It can’t have escaped your notice that there’s not a lot of light out there. Even if you don’t actually row in the dark, I’m willing to bet you have plenty of outings in pretty gloomy conditions. Which is why I’ve got a bit of a bee in my bonnet about the need for high vis kit. Every time I’ve had a near miss when steering a quad it’s involved someone wearing dark colours that blend into the background. It just makes sense to make yourself as visible as possible when you’re rowing in the gloaming. Seriously, why wouldn’t you?

Some clubs insist on high vis kit for single scullers and anyone at bow but plenty do not. Now I’m all for wearing pretty kit, but even I will always don something in day glo when I’m steering. I can’t really see any good reason not too.

There are loads of waterproof jackets around in fluorescent colours but inner layers are a little harder to come by. Here are a few that I’ve tracked down over the last year.

Vest top

I found this super-visible Ronhill vest on the Wiggle website. They don’t currently have the exact same model but they do have several similar ones around £12-16. Incidentally I often find cycling gear is very well suited for rowing. In addition to producing well made kit, the cycling people seem to have a better understanding of proper waterproofing (which is weird, really). But actually, don’t get me started on un-waterproof splash tops.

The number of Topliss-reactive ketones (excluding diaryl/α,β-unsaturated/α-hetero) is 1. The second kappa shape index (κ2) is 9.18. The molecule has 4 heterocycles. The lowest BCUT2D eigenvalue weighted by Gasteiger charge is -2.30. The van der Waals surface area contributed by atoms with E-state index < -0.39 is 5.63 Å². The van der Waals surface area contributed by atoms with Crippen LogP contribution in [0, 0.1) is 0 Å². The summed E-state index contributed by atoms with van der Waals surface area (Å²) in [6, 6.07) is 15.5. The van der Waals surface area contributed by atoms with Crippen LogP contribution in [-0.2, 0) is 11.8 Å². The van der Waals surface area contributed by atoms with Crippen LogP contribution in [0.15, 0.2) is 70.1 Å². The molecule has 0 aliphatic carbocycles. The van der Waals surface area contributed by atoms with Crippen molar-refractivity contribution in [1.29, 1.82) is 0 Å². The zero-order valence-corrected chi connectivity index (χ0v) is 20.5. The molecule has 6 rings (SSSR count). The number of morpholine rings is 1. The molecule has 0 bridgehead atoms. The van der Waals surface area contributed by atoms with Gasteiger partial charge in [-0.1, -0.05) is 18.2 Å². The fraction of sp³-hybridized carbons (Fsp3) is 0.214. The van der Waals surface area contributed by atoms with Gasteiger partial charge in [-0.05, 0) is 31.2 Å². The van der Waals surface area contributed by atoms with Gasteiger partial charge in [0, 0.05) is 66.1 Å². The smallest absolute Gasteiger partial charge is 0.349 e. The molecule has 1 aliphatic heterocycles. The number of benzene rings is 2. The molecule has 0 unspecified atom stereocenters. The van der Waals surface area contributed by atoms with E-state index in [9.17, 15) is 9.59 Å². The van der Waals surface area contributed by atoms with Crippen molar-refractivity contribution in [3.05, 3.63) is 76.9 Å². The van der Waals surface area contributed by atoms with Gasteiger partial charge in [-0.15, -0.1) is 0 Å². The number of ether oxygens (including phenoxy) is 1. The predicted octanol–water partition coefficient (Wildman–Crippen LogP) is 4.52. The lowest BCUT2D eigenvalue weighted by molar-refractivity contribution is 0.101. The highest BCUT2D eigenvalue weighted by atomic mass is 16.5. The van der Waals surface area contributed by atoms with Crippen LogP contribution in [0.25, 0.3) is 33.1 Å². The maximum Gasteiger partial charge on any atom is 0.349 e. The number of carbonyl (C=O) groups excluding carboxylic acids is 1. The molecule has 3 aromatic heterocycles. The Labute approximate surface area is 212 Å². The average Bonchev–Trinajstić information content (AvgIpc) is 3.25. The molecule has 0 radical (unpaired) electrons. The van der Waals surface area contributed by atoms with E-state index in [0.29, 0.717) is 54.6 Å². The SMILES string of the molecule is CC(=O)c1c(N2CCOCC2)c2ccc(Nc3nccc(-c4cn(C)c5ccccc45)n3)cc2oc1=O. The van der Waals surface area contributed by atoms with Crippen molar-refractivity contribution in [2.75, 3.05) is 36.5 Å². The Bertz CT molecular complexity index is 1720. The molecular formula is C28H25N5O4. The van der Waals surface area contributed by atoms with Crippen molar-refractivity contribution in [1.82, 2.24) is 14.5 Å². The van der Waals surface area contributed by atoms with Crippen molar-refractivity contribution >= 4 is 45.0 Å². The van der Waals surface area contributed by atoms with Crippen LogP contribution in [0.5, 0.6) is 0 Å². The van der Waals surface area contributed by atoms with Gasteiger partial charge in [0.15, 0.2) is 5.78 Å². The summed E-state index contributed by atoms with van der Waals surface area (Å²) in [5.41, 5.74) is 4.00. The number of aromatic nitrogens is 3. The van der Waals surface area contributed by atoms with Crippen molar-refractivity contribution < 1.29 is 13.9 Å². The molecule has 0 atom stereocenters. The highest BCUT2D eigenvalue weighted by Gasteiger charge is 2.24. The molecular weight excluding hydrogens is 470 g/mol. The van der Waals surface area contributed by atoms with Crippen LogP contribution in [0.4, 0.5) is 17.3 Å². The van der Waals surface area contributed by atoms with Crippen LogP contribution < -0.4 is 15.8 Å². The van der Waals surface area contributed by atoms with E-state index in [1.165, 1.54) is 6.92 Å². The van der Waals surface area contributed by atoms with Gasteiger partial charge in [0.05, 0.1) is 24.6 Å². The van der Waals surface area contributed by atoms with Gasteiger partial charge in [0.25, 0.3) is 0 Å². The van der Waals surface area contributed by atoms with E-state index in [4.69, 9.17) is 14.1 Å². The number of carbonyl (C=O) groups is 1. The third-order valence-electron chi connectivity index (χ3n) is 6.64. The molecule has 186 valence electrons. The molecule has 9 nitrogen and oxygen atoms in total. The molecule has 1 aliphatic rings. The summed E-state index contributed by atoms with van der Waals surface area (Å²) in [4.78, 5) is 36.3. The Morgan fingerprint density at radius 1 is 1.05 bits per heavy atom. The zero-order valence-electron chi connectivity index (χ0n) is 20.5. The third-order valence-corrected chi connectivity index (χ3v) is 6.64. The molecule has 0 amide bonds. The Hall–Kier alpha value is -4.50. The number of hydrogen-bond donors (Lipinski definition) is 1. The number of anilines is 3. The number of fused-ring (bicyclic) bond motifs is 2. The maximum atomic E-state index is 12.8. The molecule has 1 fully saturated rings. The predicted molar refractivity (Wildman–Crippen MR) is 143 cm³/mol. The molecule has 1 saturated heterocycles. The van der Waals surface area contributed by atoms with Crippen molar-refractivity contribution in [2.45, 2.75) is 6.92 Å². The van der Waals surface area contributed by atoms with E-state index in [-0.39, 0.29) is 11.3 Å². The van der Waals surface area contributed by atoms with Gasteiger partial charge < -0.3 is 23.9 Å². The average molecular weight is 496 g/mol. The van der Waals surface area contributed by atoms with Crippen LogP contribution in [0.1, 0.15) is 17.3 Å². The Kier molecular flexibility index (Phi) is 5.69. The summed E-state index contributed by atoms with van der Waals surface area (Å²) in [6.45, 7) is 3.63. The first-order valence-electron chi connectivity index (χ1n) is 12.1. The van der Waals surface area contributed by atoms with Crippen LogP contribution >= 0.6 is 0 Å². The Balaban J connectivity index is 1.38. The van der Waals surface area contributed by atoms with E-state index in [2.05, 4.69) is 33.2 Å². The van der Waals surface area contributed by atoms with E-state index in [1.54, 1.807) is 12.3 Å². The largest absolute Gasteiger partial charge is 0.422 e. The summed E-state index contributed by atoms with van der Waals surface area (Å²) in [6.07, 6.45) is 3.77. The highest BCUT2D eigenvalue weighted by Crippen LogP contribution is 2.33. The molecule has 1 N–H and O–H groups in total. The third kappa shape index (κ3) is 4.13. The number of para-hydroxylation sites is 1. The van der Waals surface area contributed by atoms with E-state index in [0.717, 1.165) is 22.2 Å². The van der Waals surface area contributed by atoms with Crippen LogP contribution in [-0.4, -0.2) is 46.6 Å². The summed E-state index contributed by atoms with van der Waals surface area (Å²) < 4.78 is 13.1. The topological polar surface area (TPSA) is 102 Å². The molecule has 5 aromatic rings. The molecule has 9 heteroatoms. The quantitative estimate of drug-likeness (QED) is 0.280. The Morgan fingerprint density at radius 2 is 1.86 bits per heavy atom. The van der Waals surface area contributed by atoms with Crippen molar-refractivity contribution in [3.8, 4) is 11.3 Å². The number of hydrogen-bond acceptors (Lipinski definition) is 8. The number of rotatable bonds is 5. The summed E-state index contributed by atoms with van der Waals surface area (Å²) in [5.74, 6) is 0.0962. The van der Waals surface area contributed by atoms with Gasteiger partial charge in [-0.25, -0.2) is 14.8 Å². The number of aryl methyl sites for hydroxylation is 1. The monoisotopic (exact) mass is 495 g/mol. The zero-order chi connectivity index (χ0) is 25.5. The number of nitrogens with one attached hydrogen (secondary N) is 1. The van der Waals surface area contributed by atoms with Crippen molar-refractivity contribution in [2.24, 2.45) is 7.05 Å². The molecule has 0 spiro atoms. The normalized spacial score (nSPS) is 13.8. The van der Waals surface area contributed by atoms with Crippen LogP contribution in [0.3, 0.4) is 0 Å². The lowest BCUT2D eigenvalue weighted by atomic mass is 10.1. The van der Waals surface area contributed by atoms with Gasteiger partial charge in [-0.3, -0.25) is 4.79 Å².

Short sleeve top

Another buy from Wiggle from its essentials range. It cost me under £12 which is a bit of a bargain. It’s doesn’t seem to be in stock at the moment but they do have a decent range of high vis tops so worth a rummage.

Base layer

This one by Ronhill is light as a feather so it’s terrific when you work up a sweat on a cold morning. I bought it from Millets for £13.

There’s a great range of fabulous high vis kit at Rock the Boat, too – here’s just a snapshot of what they have, which I snapped at a regatta this summer.

I’m still on the hunt for a reasonably priced fluoro mid-layer suitable for wearing in the boat. I’ve seen a few that are wildly expensive but nothing affordable, so if you find something that fits the bill do let me know. I should add that there’s plenty of men’s high vis kit out there, too, but I can’t personally vouch for its quality.

With all this to choose from there’s really no excuse for being invisible on the water. So please, be safe, be seen, and then if I do run into you it’ll be down to your steering or mine, and that’s still a work in progress.